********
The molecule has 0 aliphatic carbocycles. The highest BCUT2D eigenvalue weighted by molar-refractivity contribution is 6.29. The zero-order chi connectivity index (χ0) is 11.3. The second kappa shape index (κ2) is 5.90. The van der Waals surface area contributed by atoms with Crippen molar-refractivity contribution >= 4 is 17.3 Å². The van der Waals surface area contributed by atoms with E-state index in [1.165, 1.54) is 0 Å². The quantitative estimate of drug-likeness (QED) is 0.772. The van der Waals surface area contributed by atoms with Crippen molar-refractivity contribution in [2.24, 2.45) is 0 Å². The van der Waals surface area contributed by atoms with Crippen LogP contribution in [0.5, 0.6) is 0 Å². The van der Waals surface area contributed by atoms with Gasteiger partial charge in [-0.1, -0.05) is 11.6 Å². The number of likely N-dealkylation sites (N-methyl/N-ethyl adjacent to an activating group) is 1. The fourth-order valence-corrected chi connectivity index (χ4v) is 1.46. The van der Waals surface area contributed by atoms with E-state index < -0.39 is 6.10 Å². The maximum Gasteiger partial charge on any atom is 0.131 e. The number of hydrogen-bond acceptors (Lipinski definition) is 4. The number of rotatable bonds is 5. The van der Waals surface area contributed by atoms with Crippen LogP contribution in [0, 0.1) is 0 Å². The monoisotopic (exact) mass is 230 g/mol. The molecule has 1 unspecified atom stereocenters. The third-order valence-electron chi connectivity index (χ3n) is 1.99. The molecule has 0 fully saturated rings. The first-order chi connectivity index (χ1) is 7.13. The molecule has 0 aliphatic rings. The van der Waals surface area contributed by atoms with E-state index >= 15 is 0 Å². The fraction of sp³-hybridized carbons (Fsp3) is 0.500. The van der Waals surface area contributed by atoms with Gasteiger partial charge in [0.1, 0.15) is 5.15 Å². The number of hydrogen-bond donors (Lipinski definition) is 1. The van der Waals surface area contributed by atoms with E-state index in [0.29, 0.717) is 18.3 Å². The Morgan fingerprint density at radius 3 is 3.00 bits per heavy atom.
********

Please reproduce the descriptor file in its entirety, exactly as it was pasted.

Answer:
The molecule has 0 aliphatic carbocycles. The highest BCUT2D eigenvalue weighted by molar-refractivity contribution is 6.29. The zero-order chi connectivity index (χ0) is 11.3. The second kappa shape index (κ2) is 5.90. The van der Waals surface area contributed by atoms with Crippen molar-refractivity contribution >= 4 is 17.3 Å². The van der Waals surface area contributed by atoms with E-state index in [1.165, 1.54) is 0 Å². The quantitative estimate of drug-likeness (QED) is 0.772. The van der Waals surface area contributed by atoms with Crippen molar-refractivity contribution in [2.24, 2.45) is 0 Å². The van der Waals surface area contributed by atoms with Crippen LogP contribution in [0.5, 0.6) is 0 Å². The van der Waals surface area contributed by atoms with Gasteiger partial charge in [-0.1, -0.05) is 11.6 Å². The number of likely N-dealkylation sites (N-methyl/N-ethyl adjacent to an activating group) is 1. The fourth-order valence-corrected chi connectivity index (χ4v) is 1.46. The van der Waals surface area contributed by atoms with E-state index < -0.39 is 6.10 Å². The maximum Gasteiger partial charge on any atom is 0.131 e. The number of hydrogen-bond acceptors (Lipinski definition) is 4. The number of rotatable bonds is 5. The van der Waals surface area contributed by atoms with Crippen LogP contribution in [0, 0.1) is 0 Å². The monoisotopic (exact) mass is 230 g/mol. The molecule has 1 unspecified atom stereocenters. The third-order valence-electron chi connectivity index (χ3n) is 1.99. The molecule has 0 fully saturated rings. The first-order chi connectivity index (χ1) is 7.13. The molecule has 0 aliphatic rings. The van der Waals surface area contributed by atoms with E-state index >= 15 is 0 Å². The fraction of sp³-hybridized carbons (Fsp3) is 0.500. The van der Waals surface area contributed by atoms with Gasteiger partial charge in [0.1, 0.15) is 5.15 Å². The number of hydrogen-bond donors (Lipinski definition) is 1. The van der Waals surface area contributed by atoms with E-state index in [0.29, 0.717) is 18.3 Å². The Morgan fingerprint density at radius 3 is 3.00 bits per heavy atom.